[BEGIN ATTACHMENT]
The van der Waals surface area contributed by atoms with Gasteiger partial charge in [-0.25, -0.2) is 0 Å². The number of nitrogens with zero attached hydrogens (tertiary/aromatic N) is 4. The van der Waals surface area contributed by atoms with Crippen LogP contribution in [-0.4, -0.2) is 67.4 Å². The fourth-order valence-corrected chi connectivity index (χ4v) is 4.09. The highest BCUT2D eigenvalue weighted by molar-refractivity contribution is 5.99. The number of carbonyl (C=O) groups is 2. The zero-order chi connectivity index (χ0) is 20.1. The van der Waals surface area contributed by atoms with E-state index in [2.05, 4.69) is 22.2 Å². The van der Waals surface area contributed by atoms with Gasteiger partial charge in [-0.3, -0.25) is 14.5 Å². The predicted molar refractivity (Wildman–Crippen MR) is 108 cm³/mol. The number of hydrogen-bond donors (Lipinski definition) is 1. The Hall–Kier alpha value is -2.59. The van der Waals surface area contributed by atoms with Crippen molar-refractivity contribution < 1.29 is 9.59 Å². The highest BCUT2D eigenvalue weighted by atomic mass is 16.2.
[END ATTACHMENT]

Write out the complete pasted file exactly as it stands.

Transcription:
The van der Waals surface area contributed by atoms with Gasteiger partial charge in [-0.25, -0.2) is 0 Å². The number of nitrogens with zero attached hydrogens (tertiary/aromatic N) is 4. The van der Waals surface area contributed by atoms with Crippen LogP contribution in [-0.4, -0.2) is 67.4 Å². The fourth-order valence-corrected chi connectivity index (χ4v) is 4.09. The highest BCUT2D eigenvalue weighted by molar-refractivity contribution is 5.99. The number of carbonyl (C=O) groups is 2. The zero-order chi connectivity index (χ0) is 20.1. The van der Waals surface area contributed by atoms with E-state index in [2.05, 4.69) is 22.2 Å². The van der Waals surface area contributed by atoms with Gasteiger partial charge in [-0.3, -0.25) is 14.5 Å². The predicted molar refractivity (Wildman–Crippen MR) is 108 cm³/mol. The number of hydrogen-bond donors (Lipinski definition) is 1. The Hall–Kier alpha value is -2.59. The van der Waals surface area contributed by atoms with Crippen molar-refractivity contribution < 1.29 is 9.59 Å². The highest BCUT2D eigenvalue weighted by atomic mass is 16.2.